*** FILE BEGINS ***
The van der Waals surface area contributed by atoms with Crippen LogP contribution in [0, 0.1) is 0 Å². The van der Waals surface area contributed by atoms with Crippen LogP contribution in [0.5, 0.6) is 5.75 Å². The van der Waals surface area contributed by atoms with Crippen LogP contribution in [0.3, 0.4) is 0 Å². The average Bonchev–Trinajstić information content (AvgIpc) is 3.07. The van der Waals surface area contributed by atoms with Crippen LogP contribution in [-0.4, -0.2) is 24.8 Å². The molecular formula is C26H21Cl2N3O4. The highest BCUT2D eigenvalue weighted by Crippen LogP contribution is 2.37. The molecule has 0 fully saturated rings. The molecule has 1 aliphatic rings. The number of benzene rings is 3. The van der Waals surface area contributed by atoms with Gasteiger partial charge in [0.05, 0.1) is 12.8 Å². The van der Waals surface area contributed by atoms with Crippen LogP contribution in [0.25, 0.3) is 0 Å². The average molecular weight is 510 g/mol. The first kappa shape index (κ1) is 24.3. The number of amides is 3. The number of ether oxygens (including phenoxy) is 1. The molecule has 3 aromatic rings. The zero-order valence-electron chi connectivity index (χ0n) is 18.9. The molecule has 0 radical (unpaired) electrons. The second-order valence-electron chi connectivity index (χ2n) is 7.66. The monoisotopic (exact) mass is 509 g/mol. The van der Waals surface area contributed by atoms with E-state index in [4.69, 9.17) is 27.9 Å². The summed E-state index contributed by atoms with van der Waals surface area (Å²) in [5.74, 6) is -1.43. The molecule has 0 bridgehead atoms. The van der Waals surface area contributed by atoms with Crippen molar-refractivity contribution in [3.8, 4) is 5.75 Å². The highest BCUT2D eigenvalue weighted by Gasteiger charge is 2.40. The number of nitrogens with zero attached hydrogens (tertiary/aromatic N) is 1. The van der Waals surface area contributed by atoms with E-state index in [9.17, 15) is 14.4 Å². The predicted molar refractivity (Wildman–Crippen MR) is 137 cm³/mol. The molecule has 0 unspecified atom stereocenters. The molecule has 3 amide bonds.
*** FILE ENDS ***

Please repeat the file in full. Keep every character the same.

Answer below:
The van der Waals surface area contributed by atoms with Crippen LogP contribution in [0, 0.1) is 0 Å². The van der Waals surface area contributed by atoms with Crippen LogP contribution in [0.5, 0.6) is 5.75 Å². The van der Waals surface area contributed by atoms with Crippen LogP contribution in [0.3, 0.4) is 0 Å². The average Bonchev–Trinajstić information content (AvgIpc) is 3.07. The van der Waals surface area contributed by atoms with Crippen LogP contribution in [-0.4, -0.2) is 24.8 Å². The molecular formula is C26H21Cl2N3O4. The highest BCUT2D eigenvalue weighted by Crippen LogP contribution is 2.37. The molecule has 0 fully saturated rings. The molecule has 1 aliphatic rings. The number of benzene rings is 3. The van der Waals surface area contributed by atoms with Gasteiger partial charge in [0.05, 0.1) is 12.8 Å². The van der Waals surface area contributed by atoms with Crippen LogP contribution in [0.25, 0.3) is 0 Å². The average molecular weight is 510 g/mol. The first kappa shape index (κ1) is 24.3. The number of amides is 3. The number of ether oxygens (including phenoxy) is 1. The molecule has 3 aromatic rings. The zero-order valence-electron chi connectivity index (χ0n) is 18.9. The molecule has 0 radical (unpaired) electrons. The second-order valence-electron chi connectivity index (χ2n) is 7.66. The monoisotopic (exact) mass is 509 g/mol. The van der Waals surface area contributed by atoms with E-state index in [4.69, 9.17) is 27.9 Å². The summed E-state index contributed by atoms with van der Waals surface area (Å²) in [5.74, 6) is -1.43. The molecule has 0 bridgehead atoms. The van der Waals surface area contributed by atoms with Crippen molar-refractivity contribution in [3.8, 4) is 5.75 Å². The highest BCUT2D eigenvalue weighted by Gasteiger charge is 2.40. The number of nitrogens with zero attached hydrogens (tertiary/aromatic N) is 1. The van der Waals surface area contributed by atoms with E-state index in [9.17, 15) is 14.4 Å². The predicted molar refractivity (Wildman–Crippen MR) is 137 cm³/mol. The molecule has 0 unspecified atom stereocenters. The molecule has 3 amide bonds.